In a bid for renewed relevance, Snapchat is testing Bitmoji check-ins
Great, the Bitmojis are taking over…
If the kids are all doing it, it must be alright, as long as they keep doing it on your own platform. So, what happens when Snapchat’s killer feature, ephemeral messaging, gets copied by every other social media platform?
The userbase starts bleeding that’s what, jumping ship to Instagram or TikTok where time-limited messaging is a nice addition, not the main event. Snap has been throwing all kinds of ideas to retain users, from goofy physical Spectacles with inbuilt cameras to letting Snap Lenses be used on the PC, and now it’s testing a Foursquare-style check-in feature with a twist.
The (admittedly minor) twist to the equation is that your check-ins on Snap Map will be accompanied by Bitmoji that not only show where you are but what you’re doing at the time.
Those check-ins then get collated in a Passport feature that only you can access. First noticed by serial app-fiddler, Jane Manchun Wong, TechCrunch found out that the feature is currently only being tested with a select group of Snapchat users in Australia.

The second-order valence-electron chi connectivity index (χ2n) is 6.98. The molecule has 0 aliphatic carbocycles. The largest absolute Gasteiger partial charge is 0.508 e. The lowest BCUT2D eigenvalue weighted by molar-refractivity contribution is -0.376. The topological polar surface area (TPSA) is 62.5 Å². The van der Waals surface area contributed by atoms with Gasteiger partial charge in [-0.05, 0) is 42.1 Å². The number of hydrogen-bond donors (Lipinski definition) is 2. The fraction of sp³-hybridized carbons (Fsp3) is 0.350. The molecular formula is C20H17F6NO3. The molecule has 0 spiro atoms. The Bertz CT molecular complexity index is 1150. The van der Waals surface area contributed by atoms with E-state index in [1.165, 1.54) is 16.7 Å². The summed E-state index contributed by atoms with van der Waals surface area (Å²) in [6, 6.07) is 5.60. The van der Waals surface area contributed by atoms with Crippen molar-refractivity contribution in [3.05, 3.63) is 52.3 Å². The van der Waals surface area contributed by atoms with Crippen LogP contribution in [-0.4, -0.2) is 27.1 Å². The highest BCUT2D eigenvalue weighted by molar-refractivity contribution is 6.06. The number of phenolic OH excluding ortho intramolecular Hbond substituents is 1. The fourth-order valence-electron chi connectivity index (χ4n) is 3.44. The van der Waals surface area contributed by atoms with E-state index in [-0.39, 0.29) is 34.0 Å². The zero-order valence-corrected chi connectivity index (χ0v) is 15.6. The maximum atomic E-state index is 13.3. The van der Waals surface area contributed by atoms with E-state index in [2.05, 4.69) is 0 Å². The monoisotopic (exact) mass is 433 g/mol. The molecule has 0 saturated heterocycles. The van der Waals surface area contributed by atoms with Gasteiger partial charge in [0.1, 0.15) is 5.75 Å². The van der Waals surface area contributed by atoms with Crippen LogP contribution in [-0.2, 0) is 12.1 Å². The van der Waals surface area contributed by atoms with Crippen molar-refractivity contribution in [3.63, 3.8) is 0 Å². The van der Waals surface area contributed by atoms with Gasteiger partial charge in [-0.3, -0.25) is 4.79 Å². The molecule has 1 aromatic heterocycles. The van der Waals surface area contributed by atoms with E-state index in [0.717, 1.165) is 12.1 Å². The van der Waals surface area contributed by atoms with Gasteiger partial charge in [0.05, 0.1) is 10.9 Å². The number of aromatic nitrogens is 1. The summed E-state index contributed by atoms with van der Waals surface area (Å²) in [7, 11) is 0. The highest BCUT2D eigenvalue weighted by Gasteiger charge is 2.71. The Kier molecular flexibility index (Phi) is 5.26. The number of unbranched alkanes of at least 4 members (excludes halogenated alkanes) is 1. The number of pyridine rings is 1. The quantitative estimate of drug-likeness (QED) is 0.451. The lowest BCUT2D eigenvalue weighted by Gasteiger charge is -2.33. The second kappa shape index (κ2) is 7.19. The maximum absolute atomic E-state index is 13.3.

Snapchat is testing new Snap Map UI, Status and Passport
Status: Check-in Locations with Bitmoji
Passport: Private History of Status, which users can delete singularly pic.twitter.com/IUPtxSjujR
— Jane Manchun Wong (@wongmjane) April 2, 2019
When you check-in, you’ll be able to select Bitmoji that correspond to the place that Snapchat thinks you’re at
That means frisbee-throwing Bitmoji if you’re at the park, food-related Bitmoji if you’re in a restaurant or cafe, and things like lounging around on a recliner if you’re at home. Then those Bitmoji will show up on your friend’s Snap Map, but only if you decide to share your location with them specifically. Once Snapchat detects you’ve moved from that location, the Bitmoji will disappear.
This might work, as Snapchat has a far better track record on user privacy than almost any other social network. They need to play on this strength, using it to tempt users back from Facebook and its owned properties like Instagram. With Zuck and Co. seemingly doing everything wrong in terms of personal privacy and user trust, Snapchat can reinvent itself as a paragon of privacy in the modern social media space.
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